By V.S. Santoni
NASHVILLE, TN — The Urban League sponsored a town hall with Judge Sheila Calloway and juvenile court clerk Lonnell Matthews on May 15. They presented their new plan for a Nashville Youth Campus for Empowerment. Calloway said the previous facility was too small to house all the services they needed; furthermore, she said the area where they housed children resembled a prison. The new facility will be located off Brick Church Pike and is a massive 14-acre upgrade.
Funded entirely through Metro Davidson County, Calloway said the building will not only house court rooms dedicated to serving Nashville’s youth, but it will also include room for meetings with attorneys, private conversations, a mediation center, drop down spaces for community partners to come in and meet with the family and youth they serve, space for all of their major partners such as the public defender’s office, the DA’s office, child support services, and the Department of Children’s Services. It will also serve two new functions: a 24-hour assessment where youth who cannot be legally detained can be assessed before they are returned to the home, and a respite center where youth who do not feel safe at home can take shelter.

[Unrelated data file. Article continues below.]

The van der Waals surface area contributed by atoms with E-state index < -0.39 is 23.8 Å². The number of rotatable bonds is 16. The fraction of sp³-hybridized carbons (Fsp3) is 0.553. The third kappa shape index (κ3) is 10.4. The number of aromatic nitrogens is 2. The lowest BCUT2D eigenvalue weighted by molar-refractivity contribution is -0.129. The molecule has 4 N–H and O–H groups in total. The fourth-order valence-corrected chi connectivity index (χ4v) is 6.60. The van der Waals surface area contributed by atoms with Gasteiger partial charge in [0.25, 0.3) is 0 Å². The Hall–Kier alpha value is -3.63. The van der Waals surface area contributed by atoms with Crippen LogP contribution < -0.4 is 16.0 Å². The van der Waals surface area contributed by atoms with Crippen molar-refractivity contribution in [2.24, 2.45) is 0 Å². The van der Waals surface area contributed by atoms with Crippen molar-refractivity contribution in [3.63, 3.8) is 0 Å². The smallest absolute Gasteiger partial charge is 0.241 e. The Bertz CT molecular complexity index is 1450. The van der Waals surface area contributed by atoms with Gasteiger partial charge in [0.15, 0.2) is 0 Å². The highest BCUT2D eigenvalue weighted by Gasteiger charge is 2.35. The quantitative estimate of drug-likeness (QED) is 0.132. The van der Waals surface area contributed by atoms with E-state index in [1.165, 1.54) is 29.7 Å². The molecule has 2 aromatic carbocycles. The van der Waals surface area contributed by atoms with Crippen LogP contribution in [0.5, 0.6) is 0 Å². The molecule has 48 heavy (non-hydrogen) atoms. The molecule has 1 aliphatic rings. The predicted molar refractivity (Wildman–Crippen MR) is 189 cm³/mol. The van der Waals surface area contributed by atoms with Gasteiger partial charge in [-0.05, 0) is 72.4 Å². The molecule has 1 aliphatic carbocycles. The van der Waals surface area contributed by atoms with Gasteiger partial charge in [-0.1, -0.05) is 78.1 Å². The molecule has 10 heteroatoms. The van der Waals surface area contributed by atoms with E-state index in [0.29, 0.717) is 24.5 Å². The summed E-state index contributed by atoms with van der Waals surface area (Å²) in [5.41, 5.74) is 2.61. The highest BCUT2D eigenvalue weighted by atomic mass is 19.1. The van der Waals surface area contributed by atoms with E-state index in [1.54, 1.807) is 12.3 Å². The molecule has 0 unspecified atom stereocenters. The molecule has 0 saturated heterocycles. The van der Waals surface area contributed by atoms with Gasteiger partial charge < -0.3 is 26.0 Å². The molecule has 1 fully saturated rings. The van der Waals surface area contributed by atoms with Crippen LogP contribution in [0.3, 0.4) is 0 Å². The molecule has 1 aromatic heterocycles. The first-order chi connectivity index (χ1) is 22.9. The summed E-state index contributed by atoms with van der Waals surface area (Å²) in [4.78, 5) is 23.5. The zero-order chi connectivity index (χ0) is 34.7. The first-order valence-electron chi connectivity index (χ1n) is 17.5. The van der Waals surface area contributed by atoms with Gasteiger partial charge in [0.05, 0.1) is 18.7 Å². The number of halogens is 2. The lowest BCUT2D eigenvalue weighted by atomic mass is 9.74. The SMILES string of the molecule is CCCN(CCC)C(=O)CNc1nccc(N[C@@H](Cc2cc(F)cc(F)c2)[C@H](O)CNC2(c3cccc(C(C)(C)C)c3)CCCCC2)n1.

The facility will also offer a safe baby program, serving families with children aged zero to three, to fast-track stability for children by providing permanent placement, whether that be back at home or through adoption. There will also be a safe exchange program that will allow parents to transition their children into the hands of mediators, mitigating dispute and the resultant trauma. Additionally, the staff at the center will be trained to deal with LGTBQ youth, whose needs may differ from children who do not identify as LGBTQ.
Matthews and Calloway have been focused on shifting the paradigm away from punitive justice, where people are punished for their crimes, to rehabilitative justice, where different methods are used to staunch problem behavior by addressing its psychological, social, or economic roots. Calloway said the human brain doesn’t stop developing until around the age of 25. She also said the current system is not trauma informed and likely to cause more harm than good and that she thinks there’s a pipeline between the juvenile justice system and prison, and she and Lonnell are committed to giving Black and brown youth, who the penal system disproportionately impacts, a fighting chance. This new facility is a step in the right direction.